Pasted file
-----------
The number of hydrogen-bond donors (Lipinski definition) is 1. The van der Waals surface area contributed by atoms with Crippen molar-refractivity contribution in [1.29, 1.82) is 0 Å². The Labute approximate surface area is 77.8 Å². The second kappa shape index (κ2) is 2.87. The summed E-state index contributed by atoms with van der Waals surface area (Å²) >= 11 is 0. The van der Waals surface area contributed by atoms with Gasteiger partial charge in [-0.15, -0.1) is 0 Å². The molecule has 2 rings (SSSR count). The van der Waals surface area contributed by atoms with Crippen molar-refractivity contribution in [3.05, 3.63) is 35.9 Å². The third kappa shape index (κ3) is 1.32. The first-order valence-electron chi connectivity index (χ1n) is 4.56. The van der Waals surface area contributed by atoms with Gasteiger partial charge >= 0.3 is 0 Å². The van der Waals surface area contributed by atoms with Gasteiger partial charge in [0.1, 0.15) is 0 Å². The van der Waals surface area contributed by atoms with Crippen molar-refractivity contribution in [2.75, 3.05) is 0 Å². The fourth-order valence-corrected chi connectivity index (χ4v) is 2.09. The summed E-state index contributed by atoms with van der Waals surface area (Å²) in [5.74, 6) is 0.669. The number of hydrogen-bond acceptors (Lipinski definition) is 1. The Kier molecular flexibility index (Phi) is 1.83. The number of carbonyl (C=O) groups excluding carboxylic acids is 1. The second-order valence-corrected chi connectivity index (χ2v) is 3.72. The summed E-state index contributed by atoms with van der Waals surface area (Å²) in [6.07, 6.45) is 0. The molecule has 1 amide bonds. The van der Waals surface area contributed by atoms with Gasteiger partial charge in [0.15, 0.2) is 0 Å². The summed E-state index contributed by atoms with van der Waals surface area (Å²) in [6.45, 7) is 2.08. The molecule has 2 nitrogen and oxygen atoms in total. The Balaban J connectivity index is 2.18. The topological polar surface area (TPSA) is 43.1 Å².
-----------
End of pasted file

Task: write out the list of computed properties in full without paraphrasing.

The number of hydrogen-bond donors (Lipinski definition) is 1. The van der Waals surface area contributed by atoms with Crippen molar-refractivity contribution in [1.29, 1.82) is 0 Å². The Labute approximate surface area is 77.8 Å². The second kappa shape index (κ2) is 2.87. The summed E-state index contributed by atoms with van der Waals surface area (Å²) >= 11 is 0. The van der Waals surface area contributed by atoms with Gasteiger partial charge in [-0.15, -0.1) is 0 Å². The molecule has 2 rings (SSSR count). The van der Waals surface area contributed by atoms with Crippen molar-refractivity contribution in [3.05, 3.63) is 35.9 Å². The third kappa shape index (κ3) is 1.32. The first-order valence-electron chi connectivity index (χ1n) is 4.56. The van der Waals surface area contributed by atoms with Gasteiger partial charge >= 0.3 is 0 Å². The van der Waals surface area contributed by atoms with Gasteiger partial charge in [0.1, 0.15) is 0 Å². The van der Waals surface area contributed by atoms with Crippen molar-refractivity contribution in [2.75, 3.05) is 0 Å². The fourth-order valence-corrected chi connectivity index (χ4v) is 2.09. The summed E-state index contributed by atoms with van der Waals surface area (Å²) in [5.74, 6) is 0.669. The number of hydrogen-bond acceptors (Lipinski definition) is 1. The Kier molecular flexibility index (Phi) is 1.83. The number of carbonyl (C=O) groups excluding carboxylic acids is 1. The second-order valence-corrected chi connectivity index (χ2v) is 3.72. The summed E-state index contributed by atoms with van der Waals surface area (Å²) in [6.07, 6.45) is 0. The molecule has 1 amide bonds. The van der Waals surface area contributed by atoms with Gasteiger partial charge in [0.15, 0.2) is 0 Å². The summed E-state index contributed by atoms with van der Waals surface area (Å²) in [6.45, 7) is 2.08. The molecule has 2 nitrogen and oxygen atoms in total. The Balaban J connectivity index is 2.18. The topological polar surface area (TPSA) is 43.1 Å².